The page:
Energy Storage

Researchers Demonstrate 120-kV Wireless Charging System for Electric Vehicles

A wireless charging breakthrough demonstrated by the U.S. Department of Energy’s (DOE’s) Oak Ridge National Laboratory (ORNL) marks a leap toward allowing electric vehicles (EVs) to conveniently recharge within the same period that it typically takes to fill-up at a gas station.

Researchers at the national laboratory at Oak Ridge, Tennessee, in October said they demonstrated a wireless charging system that transfers 120 kW of power with a 97% efficiency—which is comparable to conventional, wired, high-power fast chargers. The laboratory demonstration transferred power across a six-inch air gap between two magnetic coils and charged a battery pack. The technology is a marked scale-up of the world’s first 20-kW wireless charging system, which ORNL created and demonstrated in 2016. That technology is being modified for applications such as commercial delivery trucks, ORNL said.

According to Veda Galigekere, project lead at ORNL’s Power Electronics and Electric Machinery Group, as researchers developed the 120-kW system, they deemed it “important to maintain the same or smaller footprint as the previous demonstration” to encourage commercial adoption. That’s why the team created a new coil design co-optimized with the latest silicon carbide power electronic devices for a lightweight, compact system. “We used finite element and circuit analyses to develop a novel co-optimization methodology, solving the issues of coil design while ensuring the system doesn’t heat up or pose any safety issues, and that any loss of power during the transfer is minimal,” he said.

Wireless breakthrough. The Oak Ridge National Laboratory’s unique wireless coils and power electronics are co-optimized to safely transfer large amounts of electricity across an air gap at 97% efficiency. Courtesy: Genevieve Martin/Oak Ridge National Laboratory, U.S. Department of Energy

The system essentially takes energy from the grid and converts it to high-frequency alternating current (AC), which generates a magnetic field that transfers across a large air gap. “Once the energy is transferred to the secondary coil, it is converted back to direct current [DC] and stored in a vehicle’s batteries,” ORNL explained.

The Fast-Charging Goal

The research, which is funded by the DOE’s Vehicle Technologies Office and performed at the DOE’s National Transportation Research Center at ORNL, is a leap toward the DOE’s “extreme” fast-charging goal to develop a system that delivers between 350 kW and 400 kW, while reducing charging time for EVs to 15 minutes or less. While ORNL’s researchers are now exploring increasing the power transfer level to 200 kW and eventually 350 kW, the laboratory said it is also refining dynamic wireless charging technology, which would allow EVs to automatically charge using wireless charging pads installed under roadways. “The goal is dynamic charging at highway speeds,” Galigekere said.

The development is also a boon for EV adoption, which experts generally agree could surge over the next decade. Global consultancy group Wood Mackenzie in August projected that while EV sales comprised less than 1% of annual vehicle sales in 2016, EV sales could make up 11% of new vehicle sales by 2030, owing largely to falling battery prices, government mandates and incentives, and ride sharing. However, it noted: “The infrastructure to support widespread EV usage and the subsequent electrification of transportation, like the demand for EVs themselves is still materialising.” Yet, the group is optimistic that change will be “rapid.” It estimates that 12 million residential charging points and 1.2 million public charging points could be installed in North America by 2030. Europe could see similar trends.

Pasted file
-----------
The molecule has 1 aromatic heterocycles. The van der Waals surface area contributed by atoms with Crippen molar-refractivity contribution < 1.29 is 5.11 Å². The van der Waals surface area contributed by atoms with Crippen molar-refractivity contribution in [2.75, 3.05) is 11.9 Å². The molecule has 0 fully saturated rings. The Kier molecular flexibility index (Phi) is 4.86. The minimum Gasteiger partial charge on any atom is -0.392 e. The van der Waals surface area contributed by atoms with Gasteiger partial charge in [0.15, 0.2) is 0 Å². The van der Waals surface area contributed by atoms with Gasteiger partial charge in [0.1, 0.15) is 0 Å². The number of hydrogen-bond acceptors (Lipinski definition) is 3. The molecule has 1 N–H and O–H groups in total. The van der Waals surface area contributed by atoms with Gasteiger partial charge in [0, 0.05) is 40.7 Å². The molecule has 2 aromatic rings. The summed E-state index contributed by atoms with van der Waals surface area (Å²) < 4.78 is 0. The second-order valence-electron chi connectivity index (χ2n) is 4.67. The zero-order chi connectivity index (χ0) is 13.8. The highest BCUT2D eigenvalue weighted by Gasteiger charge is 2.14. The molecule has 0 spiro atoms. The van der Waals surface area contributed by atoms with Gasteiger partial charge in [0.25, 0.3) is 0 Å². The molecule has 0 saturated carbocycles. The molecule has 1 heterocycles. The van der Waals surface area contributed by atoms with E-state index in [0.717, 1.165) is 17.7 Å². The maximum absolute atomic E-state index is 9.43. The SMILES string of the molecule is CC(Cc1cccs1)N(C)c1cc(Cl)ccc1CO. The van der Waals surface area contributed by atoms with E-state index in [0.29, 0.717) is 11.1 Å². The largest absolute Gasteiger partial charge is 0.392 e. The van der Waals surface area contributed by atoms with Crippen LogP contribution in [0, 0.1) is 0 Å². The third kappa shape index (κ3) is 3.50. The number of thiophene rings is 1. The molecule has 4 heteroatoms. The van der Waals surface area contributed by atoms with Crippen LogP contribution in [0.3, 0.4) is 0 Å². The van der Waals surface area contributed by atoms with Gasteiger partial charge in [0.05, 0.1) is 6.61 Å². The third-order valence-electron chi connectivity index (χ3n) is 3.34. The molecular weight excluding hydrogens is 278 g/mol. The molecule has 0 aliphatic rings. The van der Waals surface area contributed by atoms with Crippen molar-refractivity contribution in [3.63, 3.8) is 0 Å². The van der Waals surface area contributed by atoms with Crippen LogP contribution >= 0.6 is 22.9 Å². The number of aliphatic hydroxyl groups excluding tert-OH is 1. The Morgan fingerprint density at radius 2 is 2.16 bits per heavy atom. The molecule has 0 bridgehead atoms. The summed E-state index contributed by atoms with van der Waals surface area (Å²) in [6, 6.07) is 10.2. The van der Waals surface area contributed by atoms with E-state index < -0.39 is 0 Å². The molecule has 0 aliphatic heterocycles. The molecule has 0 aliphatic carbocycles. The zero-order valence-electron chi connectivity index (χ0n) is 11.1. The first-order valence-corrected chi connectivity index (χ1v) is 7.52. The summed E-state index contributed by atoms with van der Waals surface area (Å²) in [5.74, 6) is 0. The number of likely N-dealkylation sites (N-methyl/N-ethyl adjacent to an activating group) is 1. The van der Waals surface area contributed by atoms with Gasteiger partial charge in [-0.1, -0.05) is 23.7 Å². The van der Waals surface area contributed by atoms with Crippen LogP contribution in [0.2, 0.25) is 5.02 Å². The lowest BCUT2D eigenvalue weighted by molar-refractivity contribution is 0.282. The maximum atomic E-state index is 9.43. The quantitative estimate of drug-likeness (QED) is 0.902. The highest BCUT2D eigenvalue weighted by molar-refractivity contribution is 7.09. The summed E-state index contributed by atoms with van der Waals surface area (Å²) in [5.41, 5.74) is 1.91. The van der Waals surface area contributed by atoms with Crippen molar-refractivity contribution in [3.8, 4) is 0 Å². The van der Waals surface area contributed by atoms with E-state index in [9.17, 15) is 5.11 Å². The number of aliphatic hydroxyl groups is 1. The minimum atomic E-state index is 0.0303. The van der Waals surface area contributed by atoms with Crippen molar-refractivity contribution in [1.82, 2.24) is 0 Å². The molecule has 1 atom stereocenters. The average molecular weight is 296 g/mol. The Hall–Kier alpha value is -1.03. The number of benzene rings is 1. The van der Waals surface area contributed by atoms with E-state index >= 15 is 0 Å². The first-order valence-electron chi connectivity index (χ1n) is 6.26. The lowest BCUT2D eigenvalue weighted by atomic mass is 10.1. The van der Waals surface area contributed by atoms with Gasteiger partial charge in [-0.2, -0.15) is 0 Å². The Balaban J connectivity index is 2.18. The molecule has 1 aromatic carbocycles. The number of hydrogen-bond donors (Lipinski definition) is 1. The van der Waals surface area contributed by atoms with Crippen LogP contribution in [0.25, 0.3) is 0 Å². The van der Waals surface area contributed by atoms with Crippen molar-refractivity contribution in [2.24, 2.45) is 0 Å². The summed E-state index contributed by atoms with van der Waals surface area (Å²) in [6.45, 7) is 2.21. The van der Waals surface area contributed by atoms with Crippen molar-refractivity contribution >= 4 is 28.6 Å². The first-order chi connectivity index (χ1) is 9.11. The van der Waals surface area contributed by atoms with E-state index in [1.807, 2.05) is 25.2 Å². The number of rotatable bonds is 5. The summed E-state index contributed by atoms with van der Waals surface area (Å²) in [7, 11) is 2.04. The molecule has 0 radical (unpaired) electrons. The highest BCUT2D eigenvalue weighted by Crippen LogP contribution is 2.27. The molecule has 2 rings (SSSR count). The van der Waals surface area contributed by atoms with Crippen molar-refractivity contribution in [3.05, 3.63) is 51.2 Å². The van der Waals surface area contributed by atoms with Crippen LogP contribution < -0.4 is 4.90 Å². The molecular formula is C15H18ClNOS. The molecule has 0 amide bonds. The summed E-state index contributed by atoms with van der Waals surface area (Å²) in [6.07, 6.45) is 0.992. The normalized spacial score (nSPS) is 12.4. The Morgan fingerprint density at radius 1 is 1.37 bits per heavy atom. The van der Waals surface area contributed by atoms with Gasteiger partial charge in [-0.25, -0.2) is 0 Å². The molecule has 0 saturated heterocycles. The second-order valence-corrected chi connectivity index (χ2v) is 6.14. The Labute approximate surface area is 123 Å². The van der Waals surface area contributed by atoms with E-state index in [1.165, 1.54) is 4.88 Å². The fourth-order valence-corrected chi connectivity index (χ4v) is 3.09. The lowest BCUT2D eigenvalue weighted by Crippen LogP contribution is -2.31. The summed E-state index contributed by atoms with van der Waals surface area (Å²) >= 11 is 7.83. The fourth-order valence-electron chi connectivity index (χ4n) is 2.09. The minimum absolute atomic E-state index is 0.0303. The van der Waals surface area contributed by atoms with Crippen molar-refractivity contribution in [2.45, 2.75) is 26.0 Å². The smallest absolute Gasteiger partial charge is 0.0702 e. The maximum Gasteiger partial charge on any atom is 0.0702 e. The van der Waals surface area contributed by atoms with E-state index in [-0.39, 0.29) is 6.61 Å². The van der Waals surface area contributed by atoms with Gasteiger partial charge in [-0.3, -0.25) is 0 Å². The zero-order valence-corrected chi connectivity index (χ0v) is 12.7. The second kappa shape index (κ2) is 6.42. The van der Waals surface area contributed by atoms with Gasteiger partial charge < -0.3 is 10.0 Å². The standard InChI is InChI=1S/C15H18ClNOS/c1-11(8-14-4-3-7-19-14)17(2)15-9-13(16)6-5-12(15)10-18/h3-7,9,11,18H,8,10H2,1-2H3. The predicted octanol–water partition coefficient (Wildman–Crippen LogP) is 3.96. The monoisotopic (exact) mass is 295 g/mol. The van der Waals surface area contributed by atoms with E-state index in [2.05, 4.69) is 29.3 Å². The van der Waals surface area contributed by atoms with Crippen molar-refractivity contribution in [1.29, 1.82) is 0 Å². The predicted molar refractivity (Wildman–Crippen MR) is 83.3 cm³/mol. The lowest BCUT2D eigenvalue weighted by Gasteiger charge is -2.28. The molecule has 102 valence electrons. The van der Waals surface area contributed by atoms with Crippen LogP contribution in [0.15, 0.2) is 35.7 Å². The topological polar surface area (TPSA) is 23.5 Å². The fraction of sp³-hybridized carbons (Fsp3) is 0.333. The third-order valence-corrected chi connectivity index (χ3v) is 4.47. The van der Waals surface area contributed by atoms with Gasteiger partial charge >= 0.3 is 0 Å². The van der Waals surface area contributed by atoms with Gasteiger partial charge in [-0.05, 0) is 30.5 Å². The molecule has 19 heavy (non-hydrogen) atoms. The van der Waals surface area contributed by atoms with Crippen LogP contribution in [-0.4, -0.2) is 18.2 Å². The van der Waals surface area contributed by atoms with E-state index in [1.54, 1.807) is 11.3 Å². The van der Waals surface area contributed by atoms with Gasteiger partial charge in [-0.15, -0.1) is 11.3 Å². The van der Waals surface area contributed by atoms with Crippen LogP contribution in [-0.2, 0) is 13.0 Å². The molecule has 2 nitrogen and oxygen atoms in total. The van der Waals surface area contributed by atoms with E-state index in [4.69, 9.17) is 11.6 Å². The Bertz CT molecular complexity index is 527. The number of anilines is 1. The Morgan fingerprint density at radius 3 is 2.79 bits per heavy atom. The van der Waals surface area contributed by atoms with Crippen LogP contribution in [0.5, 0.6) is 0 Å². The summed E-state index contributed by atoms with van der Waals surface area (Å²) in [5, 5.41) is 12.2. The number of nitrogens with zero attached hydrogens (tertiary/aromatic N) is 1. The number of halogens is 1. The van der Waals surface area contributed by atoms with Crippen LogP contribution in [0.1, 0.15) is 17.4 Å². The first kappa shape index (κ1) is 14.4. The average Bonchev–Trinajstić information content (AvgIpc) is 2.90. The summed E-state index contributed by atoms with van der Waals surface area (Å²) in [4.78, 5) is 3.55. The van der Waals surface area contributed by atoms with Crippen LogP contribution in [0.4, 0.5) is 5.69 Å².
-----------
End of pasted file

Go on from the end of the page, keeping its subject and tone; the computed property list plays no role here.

Going Wireless

Experts noted existing technology to charge EVs at “normal” speeds (of less than 22 kW) widely relies on AC charging, but there appears to be a gradual shift toward higher power options as EV batteries get bigger and consumer demand surges. Rapid charging, which can only be used on vehicles with that capability, can today supply DC or AC to recharge a car to 80% in 20 to 40 minutes. For example, while non-Tesla rapid DC chargers can provide power at 50 kW, Tesla’s Supercharger network allows Tesla cars to charge at up to 120 kW.

Meanwhile, alternative charging technologies such as battery swapping, wireless charging, rapid bus charging, and supercapacitors are not yet commercially viable on a large scale. Wireless charging, specifically, is of interest because users no longer must plug in every time they want to charge a car. Nearly all automakers have been pursuing wireless charging for several years, working to address several complex operational and safety issues. Meanwhile, industry stakeholders are also working to standardize acceptable criteria for interoperability, electromagnetic compatibility, minimum performance, safety, and testing. However, though the convenience and efficiencies of wireless charging makes it a plausible replacement for traditional wired charging, for now the consensus is that it is unlikely that wireless charging will have a high market penetration in the immediate future.

Sonal Patel is a POWER associate editor (@sonalcpatel, @POWERmagazine)

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